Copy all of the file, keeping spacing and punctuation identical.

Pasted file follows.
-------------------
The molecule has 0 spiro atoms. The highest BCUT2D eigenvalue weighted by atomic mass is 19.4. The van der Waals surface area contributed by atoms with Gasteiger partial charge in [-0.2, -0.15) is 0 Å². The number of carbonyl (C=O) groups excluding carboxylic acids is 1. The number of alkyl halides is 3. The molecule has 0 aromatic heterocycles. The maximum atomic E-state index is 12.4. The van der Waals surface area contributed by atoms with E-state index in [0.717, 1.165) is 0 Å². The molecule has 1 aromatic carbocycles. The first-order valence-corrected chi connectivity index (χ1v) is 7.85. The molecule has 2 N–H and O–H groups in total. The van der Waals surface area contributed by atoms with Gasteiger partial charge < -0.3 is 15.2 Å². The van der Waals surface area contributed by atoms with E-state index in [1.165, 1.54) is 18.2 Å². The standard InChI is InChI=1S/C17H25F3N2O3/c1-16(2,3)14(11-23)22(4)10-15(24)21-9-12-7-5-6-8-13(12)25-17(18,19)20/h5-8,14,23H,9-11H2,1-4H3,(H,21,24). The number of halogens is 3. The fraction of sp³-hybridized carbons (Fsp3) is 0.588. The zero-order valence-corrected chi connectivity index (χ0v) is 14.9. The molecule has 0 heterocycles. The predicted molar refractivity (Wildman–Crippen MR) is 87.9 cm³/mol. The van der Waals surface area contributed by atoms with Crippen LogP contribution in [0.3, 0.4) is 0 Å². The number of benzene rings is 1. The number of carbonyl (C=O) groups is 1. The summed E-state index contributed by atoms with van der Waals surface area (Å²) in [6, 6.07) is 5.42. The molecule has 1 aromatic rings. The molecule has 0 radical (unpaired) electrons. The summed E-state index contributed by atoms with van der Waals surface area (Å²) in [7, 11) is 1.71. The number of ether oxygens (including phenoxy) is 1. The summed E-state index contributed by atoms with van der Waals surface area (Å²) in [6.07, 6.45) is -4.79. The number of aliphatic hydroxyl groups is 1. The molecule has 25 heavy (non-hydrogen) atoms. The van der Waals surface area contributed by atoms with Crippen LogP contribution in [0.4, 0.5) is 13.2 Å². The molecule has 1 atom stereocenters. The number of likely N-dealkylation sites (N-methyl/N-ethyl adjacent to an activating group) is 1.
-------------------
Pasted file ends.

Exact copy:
The molecule has 0 spiro atoms. The highest BCUT2D eigenvalue weighted by atomic mass is 19.4. The van der Waals surface area contributed by atoms with Gasteiger partial charge in [-0.2, -0.15) is 0 Å². The number of carbonyl (C=O) groups excluding carboxylic acids is 1. The number of alkyl halides is 3. The molecule has 0 aromatic heterocycles. The maximum atomic E-state index is 12.4. The van der Waals surface area contributed by atoms with E-state index in [0.717, 1.165) is 0 Å². The molecule has 1 aromatic carbocycles. The first-order valence-corrected chi connectivity index (χ1v) is 7.85. The molecule has 2 N–H and O–H groups in total. The van der Waals surface area contributed by atoms with Gasteiger partial charge < -0.3 is 15.2 Å². The van der Waals surface area contributed by atoms with E-state index in [1.165, 1.54) is 18.2 Å². The standard InChI is InChI=1S/C17H25F3N2O3/c1-16(2,3)14(11-23)22(4)10-15(24)21-9-12-7-5-6-8-13(12)25-17(18,19)20/h5-8,14,23H,9-11H2,1-4H3,(H,21,24). The number of halogens is 3. The fraction of sp³-hybridized carbons (Fsp3) is 0.588. The zero-order valence-corrected chi connectivity index (χ0v) is 14.9. The molecule has 0 heterocycles. The predicted molar refractivity (Wildman–Crippen MR) is 87.9 cm³/mol. The van der Waals surface area contributed by atoms with Crippen LogP contribution in [0.3, 0.4) is 0 Å². The number of benzene rings is 1. The number of carbonyl (C=O) groups is 1. The summed E-state index contributed by atoms with van der Waals surface area (Å²) in [6, 6.07) is 5.42. The molecule has 1 aromatic rings. The molecule has 0 radical (unpaired) electrons. The summed E-state index contributed by atoms with van der Waals surface area (Å²) in [7, 11) is 1.71. The number of ether oxygens (including phenoxy) is 1. The summed E-state index contributed by atoms with van der Waals surface area (Å²) in [6.07, 6.45) is -4.79. The number of aliphatic hydroxyl groups is 1. The molecule has 25 heavy (non-hydrogen) atoms. The van der Waals surface area contributed by atoms with Crippen LogP contribution in [0.4, 0.5) is 13.2 Å². The molecule has 1 atom stereocenters. The number of likely N-dealkylation sites (N-methyl/N-ethyl adjacent to an activating group) is 1.